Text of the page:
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Columnist Julie Harrington: Supportive community at Northampton Recovery Center

  • Lynn Ferro, interim director of the Northampton Recovery Center, directs Stephen Milanovich as he moves a writing board at the center's new location at 2 Gleason Plaza on April 30. GAZETTE FILE PHOTO



Thursday, June 14, 2018

Walking into the Northampton Recovery Center, members are welcomed with open arms whether it is their first or 50th meeting.

For those struggling with substance abuse, finding a supportive community to be part of is essential to their recovery, say members of the center.

The opioid epidemic is a problem so widespread it has touched the lives and loved ones of too many — nearly half of Americans, according to the Pew Research Center — and the recovery center is one of the local organizations stepping in to provide help and support to those who need it.

I first visited the center for a University of Massachusetts class project this spring, and I met with some incredible people who felt they had benefited hugely from their time with the center. With my own personal experience of having a family member go through various treatment facilities and recovery programs, some far better than others, hearing such overwhelmingly positive things about the Northampton center was impactful and inspiring to me.

Robert Wronski, a peer coordinator and member at the center, is outspoken about what makes it a special place for someone in recovery.

“There was something magical about that first time I went to the NRC that I just kept coming back and I have only missed about two or three meetings in the past year,” Wronski said.

Wronski’s history with substance abuse began at a young age. He described how he started drinking when he was a teenager and his habits progressed and became problematic over the years until his 30s.

“I ended up going from drinking socially to being a solo drinker,” he said. “I lost a marriage, I lost my closest friend for some time, although he’s back in my life now. It was really difficult, and towards the end I got hooked on opioids as well. Prescription opioids, though not always my prescription.”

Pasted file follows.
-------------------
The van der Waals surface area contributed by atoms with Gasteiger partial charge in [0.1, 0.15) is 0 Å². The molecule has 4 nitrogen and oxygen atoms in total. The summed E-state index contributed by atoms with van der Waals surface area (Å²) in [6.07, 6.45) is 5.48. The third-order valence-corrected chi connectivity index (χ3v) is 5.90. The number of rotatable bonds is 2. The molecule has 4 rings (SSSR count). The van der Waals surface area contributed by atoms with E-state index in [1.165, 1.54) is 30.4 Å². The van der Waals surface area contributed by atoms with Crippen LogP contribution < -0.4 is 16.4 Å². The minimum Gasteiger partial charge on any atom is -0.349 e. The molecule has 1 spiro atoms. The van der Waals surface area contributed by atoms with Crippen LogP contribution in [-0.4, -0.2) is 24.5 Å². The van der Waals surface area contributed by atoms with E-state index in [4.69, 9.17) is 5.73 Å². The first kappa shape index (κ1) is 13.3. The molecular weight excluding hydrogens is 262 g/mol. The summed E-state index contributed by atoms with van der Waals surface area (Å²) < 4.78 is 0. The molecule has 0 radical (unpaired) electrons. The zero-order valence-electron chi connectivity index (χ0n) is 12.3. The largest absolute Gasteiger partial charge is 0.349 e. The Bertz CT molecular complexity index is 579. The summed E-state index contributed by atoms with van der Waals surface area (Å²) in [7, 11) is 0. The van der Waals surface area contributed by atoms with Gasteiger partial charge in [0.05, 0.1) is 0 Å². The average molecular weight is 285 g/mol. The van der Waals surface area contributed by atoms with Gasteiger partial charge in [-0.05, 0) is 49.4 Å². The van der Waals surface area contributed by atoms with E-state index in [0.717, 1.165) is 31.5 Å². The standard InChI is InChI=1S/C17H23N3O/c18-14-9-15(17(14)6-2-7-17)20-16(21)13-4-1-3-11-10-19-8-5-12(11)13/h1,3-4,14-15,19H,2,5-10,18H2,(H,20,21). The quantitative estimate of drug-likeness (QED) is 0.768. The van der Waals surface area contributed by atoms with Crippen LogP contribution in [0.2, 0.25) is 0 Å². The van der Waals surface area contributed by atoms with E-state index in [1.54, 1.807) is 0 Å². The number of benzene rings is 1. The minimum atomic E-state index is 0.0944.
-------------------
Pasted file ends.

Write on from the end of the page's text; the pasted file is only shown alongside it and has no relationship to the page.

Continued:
Wronski explained that the first time he went to the center he was struck by what made it different than meetings he had been to before.

“There were guys there from the jail that I had seen before at AA meetings that would sit in the back and never share, but at this meeting they were opening up so deeply and personally,” he said. “They were serious about their recovery and about not making the same mistakes … and that sincerity and honesty from a group I had seen be so closed in AA really struck me. This was a place they felt safe.” 

The center has undergone a transformative journey to become this inclusive environment, Wronski said. “There was a time where I wasn’t sure if I wanted to continue to be part of the NRC because they weren’t so sure about who they wanted to welcome and who they didn’t want to welcome.”

He explained that there had been a fear of welcoming in people who were still active users because it could upset the safe recovery environment.

“Instead of just fighting about it, we decided to sit down together and write out a code of ethics … I’m so glad I stayed around to be part of that conversation because I would have missed that magical thing. We as a community grew and changed by working together,” Wronski said.

As the center’s community grows, the offerings for wellness activities do as well. Along with weekly recovery meetings, the center offers yoga, meditation, life skills classes, social events, family support groups and more.

Another aspect that sets the center apart is the focus on empowering its members. While Lynn Ferro, the interim director,  oversees the center, the advisory committee is made up of members and most of the groups and wellness activities are member-run.

“To feel like we have a voice and that it matters … we are not just attendants, we are all creating the NRC,” Wronski said. “It doesn’t matter if you have been here since the very first day, or if you’re there for the very first day today, you’re contributing to the NRC, which is really powerful.”

Despite the pervasiveness of substance abuse issues across the country, the stigma for people in recovery is still a harsh reality. The center has made it a priority to make people understand that there is nothing wrong with seeking help and working toward a better life.

Until the center moved to 2 Gleason Plaza on May 1, it had used space at the Edwards Church.

“Whenever I tell people to come to the Edwards Church ... they often go to the back door to go into the basement where AA meetings usually are, and I’m like, ‘Oh no, we are on the top floor like respectable people,’ ” Wronski said.

“We aren’t hiding in the basement anymore. We’re right up here on the main floor with windows and light … come into the front door and you’ll find us. We don’t need to hide, and that’s one of the powerful messages from the NRC,” he said.

Julie Harrington is a journalism student at the University of Massachusetts Amherst who worked with the Northampton Recovery Center during the spring semester of her sophomore year.